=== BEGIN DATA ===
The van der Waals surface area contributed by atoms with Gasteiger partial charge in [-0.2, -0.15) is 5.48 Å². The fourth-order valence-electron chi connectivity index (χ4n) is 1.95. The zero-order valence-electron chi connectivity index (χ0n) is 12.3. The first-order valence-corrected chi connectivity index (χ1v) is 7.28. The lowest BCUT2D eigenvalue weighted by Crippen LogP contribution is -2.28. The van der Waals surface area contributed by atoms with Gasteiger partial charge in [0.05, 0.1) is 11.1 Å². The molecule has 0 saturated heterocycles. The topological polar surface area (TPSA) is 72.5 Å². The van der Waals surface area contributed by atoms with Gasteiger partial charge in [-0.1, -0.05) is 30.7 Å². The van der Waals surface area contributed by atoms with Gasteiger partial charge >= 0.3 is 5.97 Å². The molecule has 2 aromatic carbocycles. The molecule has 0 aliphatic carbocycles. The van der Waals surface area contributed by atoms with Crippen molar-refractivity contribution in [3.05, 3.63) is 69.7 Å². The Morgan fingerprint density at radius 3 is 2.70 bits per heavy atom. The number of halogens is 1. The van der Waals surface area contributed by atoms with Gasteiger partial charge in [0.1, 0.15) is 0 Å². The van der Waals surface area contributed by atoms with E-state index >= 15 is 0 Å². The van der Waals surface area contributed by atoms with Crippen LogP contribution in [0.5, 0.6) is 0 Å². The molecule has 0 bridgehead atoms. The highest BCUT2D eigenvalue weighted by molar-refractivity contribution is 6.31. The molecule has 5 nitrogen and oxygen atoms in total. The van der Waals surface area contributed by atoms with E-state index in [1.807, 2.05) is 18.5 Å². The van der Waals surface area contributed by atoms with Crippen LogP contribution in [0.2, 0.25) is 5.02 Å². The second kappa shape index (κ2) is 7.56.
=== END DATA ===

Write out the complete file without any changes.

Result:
The van der Waals surface area contributed by atoms with Gasteiger partial charge in [-0.2, -0.15) is 5.48 Å². The fourth-order valence-electron chi connectivity index (χ4n) is 1.95. The zero-order valence-electron chi connectivity index (χ0n) is 12.3. The first-order valence-corrected chi connectivity index (χ1v) is 7.28. The lowest BCUT2D eigenvalue weighted by Crippen LogP contribution is -2.28. The van der Waals surface area contributed by atoms with Gasteiger partial charge in [0.05, 0.1) is 11.1 Å². The molecule has 0 saturated heterocycles. The topological polar surface area (TPSA) is 72.5 Å². The van der Waals surface area contributed by atoms with Gasteiger partial charge in [-0.1, -0.05) is 30.7 Å². The van der Waals surface area contributed by atoms with Gasteiger partial charge >= 0.3 is 5.97 Å². The molecule has 2 aromatic carbocycles. The molecule has 0 aliphatic carbocycles. The van der Waals surface area contributed by atoms with Crippen molar-refractivity contribution in [3.05, 3.63) is 69.7 Å². The Morgan fingerprint density at radius 3 is 2.70 bits per heavy atom. The number of halogens is 1. The van der Waals surface area contributed by atoms with Gasteiger partial charge in [0.1, 0.15) is 0 Å². The van der Waals surface area contributed by atoms with E-state index >= 15 is 0 Å². The van der Waals surface area contributed by atoms with Crippen LogP contribution in [0.5, 0.6) is 0 Å². The molecule has 0 bridgehead atoms. The highest BCUT2D eigenvalue weighted by molar-refractivity contribution is 6.31. The molecule has 5 nitrogen and oxygen atoms in total. The van der Waals surface area contributed by atoms with E-state index in [1.807, 2.05) is 18.5 Å². The van der Waals surface area contributed by atoms with Crippen LogP contribution in [0.2, 0.25) is 5.02 Å². The second kappa shape index (κ2) is 7.56.